WINSTON-SALEM, N.C. (AP) — A federal judge administered a blistering lecture on Friday to the adoptive parents of a teenager missing from her home for years before giving them prison sentences for tax fraud, calling the girl’s mother “morally bankrupt.”
U.S. District Court Judge Thomas Schroeder sentenced Casey Parsons to 10 years in prison for tax fraud. Her husband, Sandy, received an eight-year sentence. Neither of them showed any emotion during the hearing or made statements to the court. They were led out of the courtroom and into custody after Schroeder rejected a request from defense attorneys to allow them to report to prison on their own.
The sentences were handed down more than a month after testimony unveiled a pattern of abuse inflicted upon Erica Parsons, who lived with the family from 2000 until she disappeared in 2011 at age 13. She wasn’t reported missing until 2013. Investigators have said Casey and Sandy Parsons have been uncooperative, though neither has been charged in the girl’s death or disappearance.
The couple claimed the girl went to live in Asheville with a woman they believed to be her biological grandmother. But that woman has never materialized, and there’s been no sighting of Erica since.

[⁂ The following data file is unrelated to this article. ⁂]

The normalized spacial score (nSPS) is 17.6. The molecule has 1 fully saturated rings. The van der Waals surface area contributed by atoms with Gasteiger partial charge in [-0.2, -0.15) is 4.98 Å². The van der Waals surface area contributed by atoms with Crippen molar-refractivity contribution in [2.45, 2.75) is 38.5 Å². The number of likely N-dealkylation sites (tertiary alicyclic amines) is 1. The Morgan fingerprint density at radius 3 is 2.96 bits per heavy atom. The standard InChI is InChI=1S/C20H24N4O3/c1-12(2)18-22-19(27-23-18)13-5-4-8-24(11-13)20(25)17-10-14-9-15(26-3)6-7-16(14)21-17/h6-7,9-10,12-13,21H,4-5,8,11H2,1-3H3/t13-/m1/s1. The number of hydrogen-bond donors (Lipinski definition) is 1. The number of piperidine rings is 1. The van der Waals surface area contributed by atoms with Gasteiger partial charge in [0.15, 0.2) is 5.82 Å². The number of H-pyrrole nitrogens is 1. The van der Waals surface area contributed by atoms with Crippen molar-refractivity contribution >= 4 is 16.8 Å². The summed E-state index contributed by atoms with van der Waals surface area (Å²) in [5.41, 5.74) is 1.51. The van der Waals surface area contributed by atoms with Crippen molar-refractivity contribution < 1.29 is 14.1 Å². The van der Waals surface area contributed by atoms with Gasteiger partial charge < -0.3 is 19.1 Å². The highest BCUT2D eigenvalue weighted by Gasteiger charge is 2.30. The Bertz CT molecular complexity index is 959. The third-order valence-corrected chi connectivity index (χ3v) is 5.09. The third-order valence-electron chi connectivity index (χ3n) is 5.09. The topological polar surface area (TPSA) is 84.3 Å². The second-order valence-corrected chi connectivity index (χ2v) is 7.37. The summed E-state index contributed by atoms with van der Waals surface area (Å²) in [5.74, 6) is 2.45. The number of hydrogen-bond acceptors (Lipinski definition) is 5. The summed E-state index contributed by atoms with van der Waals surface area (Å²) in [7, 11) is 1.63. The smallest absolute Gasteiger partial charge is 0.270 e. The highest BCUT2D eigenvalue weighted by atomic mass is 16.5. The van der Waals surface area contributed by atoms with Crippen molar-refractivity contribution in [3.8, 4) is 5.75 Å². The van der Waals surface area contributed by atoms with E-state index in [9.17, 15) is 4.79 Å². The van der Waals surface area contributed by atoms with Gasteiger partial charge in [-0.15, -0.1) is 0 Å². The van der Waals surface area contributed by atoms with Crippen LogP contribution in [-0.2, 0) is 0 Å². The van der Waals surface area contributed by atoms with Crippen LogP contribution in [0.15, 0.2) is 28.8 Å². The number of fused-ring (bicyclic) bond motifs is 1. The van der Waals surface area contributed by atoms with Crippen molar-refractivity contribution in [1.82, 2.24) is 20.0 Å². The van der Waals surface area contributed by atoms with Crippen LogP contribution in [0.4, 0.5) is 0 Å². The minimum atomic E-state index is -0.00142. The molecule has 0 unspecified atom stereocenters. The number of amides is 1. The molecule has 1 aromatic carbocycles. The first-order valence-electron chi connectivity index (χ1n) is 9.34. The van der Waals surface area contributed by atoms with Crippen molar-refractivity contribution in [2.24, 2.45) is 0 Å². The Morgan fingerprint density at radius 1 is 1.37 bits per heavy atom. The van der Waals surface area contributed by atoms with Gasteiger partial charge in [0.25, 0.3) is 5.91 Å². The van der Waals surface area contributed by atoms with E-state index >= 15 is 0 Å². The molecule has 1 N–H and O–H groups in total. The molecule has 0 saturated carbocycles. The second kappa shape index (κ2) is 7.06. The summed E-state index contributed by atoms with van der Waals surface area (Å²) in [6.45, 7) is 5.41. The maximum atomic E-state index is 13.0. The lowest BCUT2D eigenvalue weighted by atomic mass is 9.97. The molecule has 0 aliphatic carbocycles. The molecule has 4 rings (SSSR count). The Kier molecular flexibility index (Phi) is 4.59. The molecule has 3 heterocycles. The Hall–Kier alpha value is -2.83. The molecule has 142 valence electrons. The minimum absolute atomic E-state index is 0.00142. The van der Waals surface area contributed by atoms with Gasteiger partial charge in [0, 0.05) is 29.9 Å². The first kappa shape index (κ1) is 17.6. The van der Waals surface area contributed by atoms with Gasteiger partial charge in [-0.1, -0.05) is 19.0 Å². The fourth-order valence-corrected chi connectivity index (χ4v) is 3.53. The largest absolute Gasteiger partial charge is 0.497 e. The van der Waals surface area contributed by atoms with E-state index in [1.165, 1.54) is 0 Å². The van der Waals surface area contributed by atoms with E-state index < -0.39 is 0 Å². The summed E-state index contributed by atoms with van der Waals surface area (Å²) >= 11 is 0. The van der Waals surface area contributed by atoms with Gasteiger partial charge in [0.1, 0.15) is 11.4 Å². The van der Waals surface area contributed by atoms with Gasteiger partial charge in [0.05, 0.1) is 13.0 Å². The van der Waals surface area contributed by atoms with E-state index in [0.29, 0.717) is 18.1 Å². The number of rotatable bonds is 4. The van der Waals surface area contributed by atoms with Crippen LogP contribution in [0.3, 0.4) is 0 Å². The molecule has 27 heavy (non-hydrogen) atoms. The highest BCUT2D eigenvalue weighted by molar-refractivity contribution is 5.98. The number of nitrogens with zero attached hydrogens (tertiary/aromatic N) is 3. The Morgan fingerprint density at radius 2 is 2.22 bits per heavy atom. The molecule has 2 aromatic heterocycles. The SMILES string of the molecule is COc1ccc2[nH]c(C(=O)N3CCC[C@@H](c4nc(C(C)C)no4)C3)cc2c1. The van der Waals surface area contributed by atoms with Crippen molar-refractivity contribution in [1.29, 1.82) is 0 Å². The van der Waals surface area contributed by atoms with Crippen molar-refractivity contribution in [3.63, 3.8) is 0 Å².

“It is a fair inference that Erica is no longer alive,” Schroeder said.
Despite her disappearance, federal prosecutors say the couple continued to collect benefits, including monthly adoption assistance checks for $634.
“I’ve sentenced more than 1,000 people,” Schroeder said to Casey Parsons before handing down her sentence. “I cannot think of another case that has troubled me more.”
Schroeder based his decisions in part on a pre-sentencing report that focused on the testimony from a hearing last month, which described in graphic detail abuse Erica Parsons endured before her disappearance. That included being fed dog food or no food at all, to being excluded from family activities and having her arm broken by one of her siblings.
Testimony at the February hearing also revealed that Casey Parsons often beat the girl.
“I cannot fathom the hatred you had in your heart for that little girl,” Schroeder said, adding, “In my view, you are morally bankrupt.”
Schroeder said he could follow the sentencing guidelines for the couple but noted they had engaged in other criminal conduct.
The lecture was no less lenient for Sandy Parsons, who Schroeder described as “a follower” of his wife’s actions.
“You and your wife are responsible for the disappearance of Erica Parsons,” Schroeder said. “Only you, your wife and the good Lord know what happened.”